Delhi: To curb pollution, transport dept mulls 4-month ban on commercial diesel vehicles

As part of its pollution control campaign this year, the transport department has planned to ban the entry of commercial diesel vehicles, including heavy motor vehicles, into Delhi from November to February. Usually, entry of such vehicles, from trucks to mini tempos, is banned for only 15-20 days either in November or December.

A proposal in this regard has been sent to Transport Minister Kailash Gahlot for approval.

“Diesel-based vehicles and heavy motor vehicles are largely responsible for causing pollution in Delhi. Every year, entry of trucks is banned following an increase in levels of PM 2.5/PM 10 or following directions issued by the Commission of Air Quality Management (CAQM) or on orders of the National Green Tribunal. So, this year, the transport department has taken preventative steps in advance instead of waiting for air quality levels to worsen,” said a senior official.

According to officials, around 70,000-80,000 trucks enter the national capital every day. Vehicles that will be allowed into the city include CNG-run commercial vehicles; e-trucks; all trucks carrying essential goods such as vegetables, fruits, grains, eggs, ice, milk and other food items; and tankers carrying petroleum products, said an official.

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“Once the proposal is approved by the transport minister, preparations will begin and restrictions will either start on October 1 or November 1 and will continue for four months,” added the official.

Truckers and commercial vehicle associations opposed the proposal, stating that those who deal with heavy vehicles will have to bear losses worth crores.
“Banning entry of trucks in Delhi for 15-20 days is acceptable, but four months is a long period and will impact transporters. Businesses will be seriously affected. This will also impact the government’s revenue and might culminate in a hike in prices of food, vegetables and other items,” said Rajendra Kapoor, president of All India Motor and Goods Transport Association.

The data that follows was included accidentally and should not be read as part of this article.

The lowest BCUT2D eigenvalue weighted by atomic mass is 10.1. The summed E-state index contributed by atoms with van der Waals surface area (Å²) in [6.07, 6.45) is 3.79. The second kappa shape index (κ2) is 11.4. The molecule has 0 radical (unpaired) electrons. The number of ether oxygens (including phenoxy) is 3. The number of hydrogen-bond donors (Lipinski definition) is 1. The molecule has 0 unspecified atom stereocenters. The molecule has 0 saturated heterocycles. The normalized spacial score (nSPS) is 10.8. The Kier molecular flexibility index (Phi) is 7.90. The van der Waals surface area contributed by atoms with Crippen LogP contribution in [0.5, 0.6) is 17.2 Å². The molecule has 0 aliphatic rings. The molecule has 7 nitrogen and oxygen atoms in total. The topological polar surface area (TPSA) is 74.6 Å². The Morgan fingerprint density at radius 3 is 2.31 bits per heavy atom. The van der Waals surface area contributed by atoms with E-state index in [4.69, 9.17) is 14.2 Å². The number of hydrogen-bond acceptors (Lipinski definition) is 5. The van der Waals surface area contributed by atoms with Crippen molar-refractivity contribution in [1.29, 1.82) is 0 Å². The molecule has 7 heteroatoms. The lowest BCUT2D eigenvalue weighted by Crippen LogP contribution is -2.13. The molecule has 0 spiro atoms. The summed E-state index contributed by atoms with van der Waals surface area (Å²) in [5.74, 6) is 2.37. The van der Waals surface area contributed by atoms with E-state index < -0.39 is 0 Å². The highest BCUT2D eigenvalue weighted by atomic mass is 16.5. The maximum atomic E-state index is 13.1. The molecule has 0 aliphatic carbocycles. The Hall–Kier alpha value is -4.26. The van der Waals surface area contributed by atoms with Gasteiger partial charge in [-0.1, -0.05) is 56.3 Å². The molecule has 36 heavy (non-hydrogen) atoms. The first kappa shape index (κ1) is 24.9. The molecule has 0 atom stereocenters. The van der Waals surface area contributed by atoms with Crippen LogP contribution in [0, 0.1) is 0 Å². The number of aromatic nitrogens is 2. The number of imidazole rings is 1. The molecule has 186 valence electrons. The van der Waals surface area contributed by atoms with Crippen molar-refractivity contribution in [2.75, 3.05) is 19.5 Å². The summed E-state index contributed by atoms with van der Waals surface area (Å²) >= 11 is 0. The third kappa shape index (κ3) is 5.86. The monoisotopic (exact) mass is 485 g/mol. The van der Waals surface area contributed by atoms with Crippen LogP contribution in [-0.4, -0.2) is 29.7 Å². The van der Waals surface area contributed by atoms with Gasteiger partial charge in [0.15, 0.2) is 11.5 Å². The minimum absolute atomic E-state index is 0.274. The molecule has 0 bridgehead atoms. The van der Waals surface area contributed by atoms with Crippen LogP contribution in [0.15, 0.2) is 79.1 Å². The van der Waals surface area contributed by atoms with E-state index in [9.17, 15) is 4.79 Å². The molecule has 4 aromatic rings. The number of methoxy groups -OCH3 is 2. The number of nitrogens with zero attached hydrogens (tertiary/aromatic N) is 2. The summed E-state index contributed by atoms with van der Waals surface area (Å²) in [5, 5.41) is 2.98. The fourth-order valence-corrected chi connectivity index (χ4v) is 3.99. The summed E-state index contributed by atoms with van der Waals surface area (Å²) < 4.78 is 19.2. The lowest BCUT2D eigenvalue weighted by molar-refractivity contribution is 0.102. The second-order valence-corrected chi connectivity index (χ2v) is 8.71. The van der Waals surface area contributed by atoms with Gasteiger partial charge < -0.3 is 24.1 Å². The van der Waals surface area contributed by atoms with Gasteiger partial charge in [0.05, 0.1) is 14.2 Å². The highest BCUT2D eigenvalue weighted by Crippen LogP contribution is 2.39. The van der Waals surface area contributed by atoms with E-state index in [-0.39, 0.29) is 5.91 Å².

He added, “Why is the ban only for trucks? Why don’t you ban other diesel vehicles in Delhi? If diesel is a prominent pollutant, manufacturing of diesel vehicles should be banned. This is not a solution.”

Arun Sharma, president of Delhi Transportation Association, said, “How will people buy CNG vehicles if the price is nearing the cost of diesel? Due to the frequent rise in CNG prices, people are selling CNG trucks and opting for diesel ones. Truckers can take the Delhi-Chandigarh or Jammu road or any expressway but some routes are through Delhi and this ban will cause major chaos.”

Officials, however, said trucks can bypass the city and reach their destination via the Eastern and Western Peripheral Expressways.
Experts, too, said the plan was not feasible.

Anumita Roychowdhury, executive director, research and advocacy at the Centre for Science and Environment (CSE), said: “Ban on the entry of trucks into the city is not a sustainable solution. Instead, the government should focus more on infrastructure and measures should be taken to increase use of public transport system, walking and cycling facilities, and control vehicles inside the city. Delhi has 3 crore cars, so measures such as a parking policy should be implemented.”

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